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Sesamoiditis is the term used to describe inflammation of the tendons surrounding the sesamoid bones in the ball of the foot, under the big toe.

Nearly every bone in the human body is connected to another bone by way of a joint, but in the hand, knee, and foot there are some bones that are instead embedded in tendons or muscles. In the foot there are two, occasionally just one, very small sesamoid bones in the flexor brevis muscle and its associated tendons. The flexor brevis muscle is used to bend (flex) the big toe. The bones are found close together, but unconnected. The sesamoid bones act as pulleys: because of their presence, the tendon is unable to completely flatten and therefore slides over the bones, providing a more consistent pull on the toe. Their position means that the sesamoid bones in the foot bear considerable weight when a person is standing, walking, running, squatting or jumping. They are thus subject to stress and vulnerable to damage, particularly among groups of people such as runners and dancers.

Injury: Sudden trauma or repetitive stress can cause injury to the tendons around the sesamoid bones, or a fracture of the bones themselves. Injury triggers a painful inflammatory response. The onset of sesamoiditis is usually gradual and often caused by an increase in the level or intensity of activity.

Structural factors: The risk of developing the condition is increased if you have high arches, which cause more weight to be born by the balls of the feet. Your sesamoid bones may be larger than normal, in which case they bear extra weight during each step. If the fatty pad on the ball of your foot is thin, there is less protection for the bones. If the first metatarsal (the long bone in the foot that connects to the first big toe bone) is naturally positioned pointing slightly downwards, the sesamoids will be lower and therefore subject to more weight and pressure during walking. Overpronation, a condition where the foot rolls inwards excessively, also results in extra pressure on the sesamoids.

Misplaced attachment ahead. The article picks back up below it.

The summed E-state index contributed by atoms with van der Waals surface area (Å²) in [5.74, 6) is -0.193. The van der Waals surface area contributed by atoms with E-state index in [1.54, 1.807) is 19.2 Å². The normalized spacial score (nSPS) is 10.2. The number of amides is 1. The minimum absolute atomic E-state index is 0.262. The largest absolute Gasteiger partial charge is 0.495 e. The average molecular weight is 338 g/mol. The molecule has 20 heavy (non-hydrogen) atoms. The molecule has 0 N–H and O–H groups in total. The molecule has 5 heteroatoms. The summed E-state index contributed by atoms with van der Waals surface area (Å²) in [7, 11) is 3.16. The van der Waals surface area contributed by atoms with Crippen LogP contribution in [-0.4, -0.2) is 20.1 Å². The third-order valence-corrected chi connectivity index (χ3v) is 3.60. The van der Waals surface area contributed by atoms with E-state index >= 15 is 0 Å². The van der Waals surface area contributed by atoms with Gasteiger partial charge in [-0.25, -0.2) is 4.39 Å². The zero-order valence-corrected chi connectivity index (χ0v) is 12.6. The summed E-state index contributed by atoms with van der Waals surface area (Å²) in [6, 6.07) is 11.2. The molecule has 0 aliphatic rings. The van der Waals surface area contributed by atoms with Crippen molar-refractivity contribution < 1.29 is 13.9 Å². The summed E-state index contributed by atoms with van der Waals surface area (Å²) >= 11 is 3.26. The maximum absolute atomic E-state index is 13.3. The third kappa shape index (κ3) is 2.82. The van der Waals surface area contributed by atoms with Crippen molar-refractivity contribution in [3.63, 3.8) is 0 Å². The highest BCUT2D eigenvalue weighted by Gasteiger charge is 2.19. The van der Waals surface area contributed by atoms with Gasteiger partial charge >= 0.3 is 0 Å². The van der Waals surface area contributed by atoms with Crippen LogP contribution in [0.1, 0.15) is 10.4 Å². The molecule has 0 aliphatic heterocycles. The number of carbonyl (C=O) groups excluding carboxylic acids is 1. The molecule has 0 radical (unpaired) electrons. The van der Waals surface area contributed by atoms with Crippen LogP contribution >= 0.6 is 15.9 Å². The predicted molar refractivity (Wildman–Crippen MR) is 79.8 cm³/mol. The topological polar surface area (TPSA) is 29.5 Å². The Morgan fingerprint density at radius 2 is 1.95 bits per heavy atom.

Lifestyle: If your activities and lifestyle regularly include running, dancing, squatting for extended periods, wearing high heels for extended periods, or other situations in which your big toe is flexed upwards and weight is being placed on the ball of the foot, you are at risk of developing sesamoiditis.

Age: Osteoporosis may weaken the sesamoid bones, leaving them more vulnerable to fracture, and osteoarthritis can trigger the growth of bone spurs, which can irritate and inflame the surrounding tendons.

Injury to tendons can cause quite severe pain. With a trauma, the pain will be immediate and localized under the big toe on the ball of the foot. Repetitive stress injury will cause gradually developing pain that starts as a mild ache and tenderness to pressure. The pain will be worse when walking barefoot or wearing thin-soled shoes, but will be better with rest and elevation. As the condition worsens, pain will become more constant and is often experienced as intense throbbing. The big toe joint may be stiff, and there may be some swelling or bruising. Moving the toe upwards will make the pain worse.